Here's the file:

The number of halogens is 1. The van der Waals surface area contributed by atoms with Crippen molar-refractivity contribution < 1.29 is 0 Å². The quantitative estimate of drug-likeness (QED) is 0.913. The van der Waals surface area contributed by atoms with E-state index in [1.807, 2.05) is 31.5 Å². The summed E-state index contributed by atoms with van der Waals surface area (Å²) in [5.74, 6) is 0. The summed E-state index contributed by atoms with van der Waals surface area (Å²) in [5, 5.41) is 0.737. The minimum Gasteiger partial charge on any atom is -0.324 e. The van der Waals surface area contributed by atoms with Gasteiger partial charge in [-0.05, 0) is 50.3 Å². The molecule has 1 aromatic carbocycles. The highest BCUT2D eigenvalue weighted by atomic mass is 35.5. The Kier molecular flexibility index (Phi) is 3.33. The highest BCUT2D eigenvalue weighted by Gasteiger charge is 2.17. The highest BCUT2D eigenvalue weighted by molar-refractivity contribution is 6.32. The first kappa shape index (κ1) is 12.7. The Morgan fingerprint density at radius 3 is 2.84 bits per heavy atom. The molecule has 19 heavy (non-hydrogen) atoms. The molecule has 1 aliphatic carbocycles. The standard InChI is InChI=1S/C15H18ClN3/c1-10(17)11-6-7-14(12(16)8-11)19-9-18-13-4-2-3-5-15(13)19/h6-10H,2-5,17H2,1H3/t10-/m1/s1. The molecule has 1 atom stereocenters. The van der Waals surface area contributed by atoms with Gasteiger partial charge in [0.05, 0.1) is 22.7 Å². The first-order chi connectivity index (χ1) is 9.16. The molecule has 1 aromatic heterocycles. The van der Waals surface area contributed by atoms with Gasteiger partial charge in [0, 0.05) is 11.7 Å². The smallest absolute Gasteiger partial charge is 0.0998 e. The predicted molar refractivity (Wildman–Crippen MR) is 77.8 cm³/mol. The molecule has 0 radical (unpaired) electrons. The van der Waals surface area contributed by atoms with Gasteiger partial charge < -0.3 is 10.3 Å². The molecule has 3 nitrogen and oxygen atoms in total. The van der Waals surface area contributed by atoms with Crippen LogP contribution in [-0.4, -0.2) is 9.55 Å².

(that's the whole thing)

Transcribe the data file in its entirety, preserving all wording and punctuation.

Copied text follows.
The number of halogens is 1. The van der Waals surface area contributed by atoms with Crippen molar-refractivity contribution < 1.29 is 0 Å². The quantitative estimate of drug-likeness (QED) is 0.913. The van der Waals surface area contributed by atoms with E-state index in [1.807, 2.05) is 31.5 Å². The summed E-state index contributed by atoms with van der Waals surface area (Å²) in [5.74, 6) is 0. The summed E-state index contributed by atoms with van der Waals surface area (Å²) in [5, 5.41) is 0.737. The minimum Gasteiger partial charge on any atom is -0.324 e. The van der Waals surface area contributed by atoms with Gasteiger partial charge in [-0.05, 0) is 50.3 Å². The molecule has 1 aromatic carbocycles. The highest BCUT2D eigenvalue weighted by atomic mass is 35.5. The Kier molecular flexibility index (Phi) is 3.33. The highest BCUT2D eigenvalue weighted by Gasteiger charge is 2.17. The highest BCUT2D eigenvalue weighted by molar-refractivity contribution is 6.32. The first kappa shape index (κ1) is 12.7. The Morgan fingerprint density at radius 3 is 2.84 bits per heavy atom. The molecule has 19 heavy (non-hydrogen) atoms. The molecule has 1 aliphatic carbocycles. The standard InChI is InChI=1S/C15H18ClN3/c1-10(17)11-6-7-14(12(16)8-11)19-9-18-13-4-2-3-5-15(13)19/h6-10H,2-5,17H2,1H3/t10-/m1/s1. The molecule has 1 atom stereocenters. The van der Waals surface area contributed by atoms with Gasteiger partial charge in [0.05, 0.1) is 22.7 Å². The first-order chi connectivity index (χ1) is 9.16. The molecule has 1 aromatic heterocycles. The van der Waals surface area contributed by atoms with Gasteiger partial charge in [0, 0.05) is 11.7 Å². The smallest absolute Gasteiger partial charge is 0.0998 e. The predicted molar refractivity (Wildman–Crippen MR) is 77.8 cm³/mol. The molecule has 0 radical (unpaired) electrons. The van der Waals surface area contributed by atoms with Gasteiger partial charge < -0.3 is 10.3 Å². The molecule has 3 nitrogen and oxygen atoms in total. The van der Waals surface area contributed by atoms with Crippen LogP contribution in [-0.4, -0.2) is 9.55 Å².